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album reviews

White Lung

Deep Fantasy Domino
7

Vancouver's White Lung barreled into punk fans' hearts with 2010's It's the Evil, followed by 2012's venomous Sorry. They're as furiously formidable as ever on their third LP. Mish Way's damning yowls offer profound ruminations on sex and body image, while guitarist Kenneth William's swift, discordant lashes resurrect the finer aspects of 2000s-era post-hardcore; drummer Anne-Marie Vassiliou holds down a steady velocity, pelting listeners... | More »

First Aid Kit

Stay Gold Columbia
7

Seven years ago, when Swedish sister duo Johanna and Klara Söderberg appeared on YouTube singing a Fleet Foxes song in a forest, they seemed like an adorable one-view wonder. Instead, they've blossomed into an excellent indie-country act, like the Carter Family if they'd grown up on Lee Hazlewood's Cowboy in Sweden and Emmylou Harris. Like 2012's The Lion's Roar, Stay Gold was recorded in Omaha with Bright Eyes producer Mike Mogis, whose Big Sky echo and orc... | More »

Chrissie Hynde

Stockholm Will Travel/Caroline
7

Thirty-plus years into her career and finally dispensing with the Pretenders name, Chrissie Hynde still finds herself warning haters not to "fuck with this heart of mine" in that elastic voice. On her delicate and sexy solo debut – actually a joint effort with new writing partner Björn Yttling of Peter Bjorn and John, plus guests including Neil Young and, oddly, tennis great John McEnroe – she does decompress: "In a Miracle" sounds like Aimee Mann after a warm bath. But ... | More »

The Fresh and Onlys

House of Spirits Mexican Summer
6

San Francisco's Fresh and Onlys have been pumping out melancholy garage rock since 2008. On their fifth LP, they explore noisier tendencies: "Bells of Paonia," a wistful highlight, is laden with shoegaze-y distortion. Lead singer Tim Cohen's voice has a tunelessness that can distract from the band's music at times, but when it works, it's just right. "Ballerina" drifts in languid sentiment like a twinkling boat through a summer night, with Cohen's elegant lyrics on fu... | More »

Passenger

Whispers Nettwerk
5

Last year, after a decade in the game, gentle U.K. folk-pop depressive Mike Rosenberg (a.k.a. Passenger) had a global smash with his feather-soft breakup tune "Let Her Go." Perhaps unsurprisingly, his first album since finding success is somewhat more upbeat. With a gravelly but delicate voice and melodies that can evoke Ed Sheeran, who's a friend, or Cat Stevens, he takes on his indecisive twenties on "Rolling Stone" and "27," attempts a road epic on "Riding to New York," and, on "... | More »

June 3, 2014

Parquet Courts

Sunbathing Animal What's Your Rupture?/Mom + Pop
8

Parquet Courts perfected their guitar clang on 2013's Light Up Gold – if all they wanted to do was make the exact same album again, most of us would have been delighted. But these Brooklyn dudes go even deeper on Sunbathing Animal. They've outgrown the Pavement comparisons – these songs make you wonder if you're hearing early Wire jam with Creedence while Thurston Moore brews the tea. Austin Brown and Andrew Savage trade off deadpan vocals, mostly about arty girls, ... | More »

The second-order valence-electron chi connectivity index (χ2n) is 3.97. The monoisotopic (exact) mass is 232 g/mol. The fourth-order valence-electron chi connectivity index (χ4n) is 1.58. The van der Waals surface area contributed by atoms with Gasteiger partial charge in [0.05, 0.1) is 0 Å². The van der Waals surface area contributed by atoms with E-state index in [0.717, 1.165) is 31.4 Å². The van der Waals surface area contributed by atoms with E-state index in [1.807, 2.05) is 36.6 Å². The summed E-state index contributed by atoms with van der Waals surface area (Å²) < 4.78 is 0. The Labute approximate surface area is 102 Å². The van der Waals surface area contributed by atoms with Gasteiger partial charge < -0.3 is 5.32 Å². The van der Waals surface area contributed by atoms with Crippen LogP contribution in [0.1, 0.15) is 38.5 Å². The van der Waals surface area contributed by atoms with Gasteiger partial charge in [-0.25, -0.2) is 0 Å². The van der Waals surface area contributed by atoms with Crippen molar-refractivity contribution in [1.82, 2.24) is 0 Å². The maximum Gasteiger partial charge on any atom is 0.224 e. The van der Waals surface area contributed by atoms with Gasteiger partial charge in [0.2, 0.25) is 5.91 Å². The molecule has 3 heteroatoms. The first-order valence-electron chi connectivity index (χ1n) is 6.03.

Priests

Bodies and Control and Money and Power Don Giovanni/Sister Polygon
7

They're young, they're rude, they're mad and they mean it. The Washington, D.C., kids in Priests might be your punk-rock dream come true if you're in the market for emotionally urgent, politically pissed-off, wildly funny rants in the style of Bikini Kill or Delta 5. After scattered singles and cassettes, Priests take the plunge with an 18-minute EP that kicks in and sticks. Lead Priest Katie Alice Greer is not a fan of "Doctors" ("You put your fingers in other people'... | More »

Echo & The Bunnymen

Meteorites 429
6

In the Eighties, Echo and the Bunnymen's Ian McCulloch battled the Cure's Robert Smith for goth-doll dominance. But nobody could touch the Buns for glowering guitar grandeur. On their 12th LP, trademark psychedelic swirls and red-sunset strings sound like they're soundtracking a Western about a gunslinger in a Joy Division T-shirt, as McCulloch moans about doomed romance, decadence ("Grapes Upon the Vine") and emotional dissolution (the Phil Spector-steeped "Is This a Breakdown... | More »

Bob Mould

Beauty & Ruin Merge
7

Though he claims that he's "out of inspiration" on the searing "Fix It," Bob Mould is anything but on his 11th solo album. The former Sugar and Hüsker Dü frontman sounds fully invigorated here, perhaps fueled by the weighty subject matter: the death of his father – whose alcoholism and violence Mould chronicles in his 2011 memoir – and his own grappling with mortality. Backed by bassist Jason Narducy and Superchunk drummer Jon Wurster, Mould rips through 1... | More »

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Song Stories

“Try a Little Tenderness”

Otis Redding | 1966

This pop standard had been previously recorded by dozens of artists, including by Bing Crosby 33 years before Otis Redding, who usually wrote his own songs, cut it. It was actually Sam Cooke’s 1964 take, which Redding’s manager played for Otis, that inspired the initially reluctant singer to take on the song. Isaac Hayes, then working as Stax Records’ in-house producer, handled the arrangement, and Booker T. and the MG’s were the backing band. Redding’s soulful version begins quite slowly and tenderly itself before mounting into a rousing, almost religious “You’ve gotta hold her, squeeze her …” climax. “I did that damn song you told me to do,” Redding told his manager. “It’s a brand new song now.”

More Song Stories entries »
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